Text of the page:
I present to you The Man Who Staked His Future On Open Source, starring:
(Hey, I know that I haven't found roles for everyone yet, or that the characters listed aren't exact fits … that's what the people in Casting are for!!)
The point is this: both Beane and Gerstner steered the future direction of their respective companies based upon tools that developed in an open source fashion. For Beane and the Oakland Athletics, it was the decision to use sabermetric analysis to field competitive baseball teams for less money; for Gerstner and IBM, it was the decision to build support for Linux — freely available operating system software — into their general corporate strategy.
The question though, is where does Beane go from here? IBM has the ability to change the rules of the market: once upon a time they were a hardware company, then they became a software company, and now with their support of Linux, they are becoming a consulting company — for there is a great deal of money to be made in integrating free (though more secure) server software into the corporate world.
Beane has no such luxury: the object of baseball is and always will be to score more runs than the other team, and thus win more games.
So what happens to Beane when the window of his competitive advantage begins to close? DePodesta, who was set to take over the reins in Oakland when Beane was on his way to Boston, is now the GM of the Dodgers. When Beane balked at the move, Theo Epstein became the youngest GM in baseball by assuming that mantle with the Red Sox. And another Beane protege, J.P. Ricciardi, is now at the helm of the Toronto Blue Jays. Each brings with him the sabermetric bag of tricks to his new job, and in the first two cases at least, arrive to find far more money waiting for them to spend.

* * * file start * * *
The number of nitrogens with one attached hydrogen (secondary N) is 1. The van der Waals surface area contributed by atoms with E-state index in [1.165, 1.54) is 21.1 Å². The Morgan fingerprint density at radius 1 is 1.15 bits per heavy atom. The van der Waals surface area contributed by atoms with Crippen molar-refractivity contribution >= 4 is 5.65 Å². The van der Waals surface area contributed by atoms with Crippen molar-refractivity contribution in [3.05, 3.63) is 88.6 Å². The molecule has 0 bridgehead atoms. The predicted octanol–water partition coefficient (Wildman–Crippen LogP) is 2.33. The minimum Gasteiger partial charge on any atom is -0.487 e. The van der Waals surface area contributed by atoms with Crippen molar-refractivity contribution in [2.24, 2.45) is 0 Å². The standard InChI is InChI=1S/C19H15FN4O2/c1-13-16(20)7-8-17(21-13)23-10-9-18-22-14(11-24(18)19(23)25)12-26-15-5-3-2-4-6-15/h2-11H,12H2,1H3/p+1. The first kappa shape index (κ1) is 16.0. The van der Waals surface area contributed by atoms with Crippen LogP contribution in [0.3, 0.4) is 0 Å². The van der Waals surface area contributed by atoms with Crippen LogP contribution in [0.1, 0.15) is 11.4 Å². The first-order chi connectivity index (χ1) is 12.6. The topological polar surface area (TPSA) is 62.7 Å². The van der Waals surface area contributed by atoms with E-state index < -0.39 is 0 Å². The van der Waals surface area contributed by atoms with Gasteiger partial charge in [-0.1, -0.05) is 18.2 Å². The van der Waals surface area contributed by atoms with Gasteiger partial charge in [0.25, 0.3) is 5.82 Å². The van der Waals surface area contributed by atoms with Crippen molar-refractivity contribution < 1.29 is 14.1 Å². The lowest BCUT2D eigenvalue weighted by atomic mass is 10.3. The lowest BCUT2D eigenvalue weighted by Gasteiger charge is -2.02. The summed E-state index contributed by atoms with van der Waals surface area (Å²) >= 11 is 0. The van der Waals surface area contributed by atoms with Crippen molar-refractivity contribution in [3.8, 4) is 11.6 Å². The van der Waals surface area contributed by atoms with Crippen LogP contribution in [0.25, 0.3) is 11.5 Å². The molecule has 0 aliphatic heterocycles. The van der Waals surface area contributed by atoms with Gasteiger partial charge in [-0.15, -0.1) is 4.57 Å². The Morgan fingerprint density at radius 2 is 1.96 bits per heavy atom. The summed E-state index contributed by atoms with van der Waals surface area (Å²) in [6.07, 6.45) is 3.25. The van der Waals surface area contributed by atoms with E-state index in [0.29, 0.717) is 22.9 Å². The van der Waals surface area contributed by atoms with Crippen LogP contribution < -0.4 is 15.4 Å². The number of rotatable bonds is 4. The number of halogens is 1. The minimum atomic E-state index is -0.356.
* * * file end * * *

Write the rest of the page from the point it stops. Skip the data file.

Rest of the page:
Beane will have no choice but to innovate technologically or change jobs, and since he just turned down the Boston post, it seems safe to say that the latter option is out for the foreseeable future. So he must become even more precise with his statistical modeling to stay ahead of DePodesta, Epstein, Ricciardi and the other GMs around Major League Baseball. He must embrace the entire open source core of sabermetrician prosumers, and somehow convert that high identification into proprietary knowledge. The entire culture of baseball, right down to developing grade-school athletes, will begin to revolve around this model and OPS will become the new sign of success.
He might never win his championship, but he will have changed the game forever.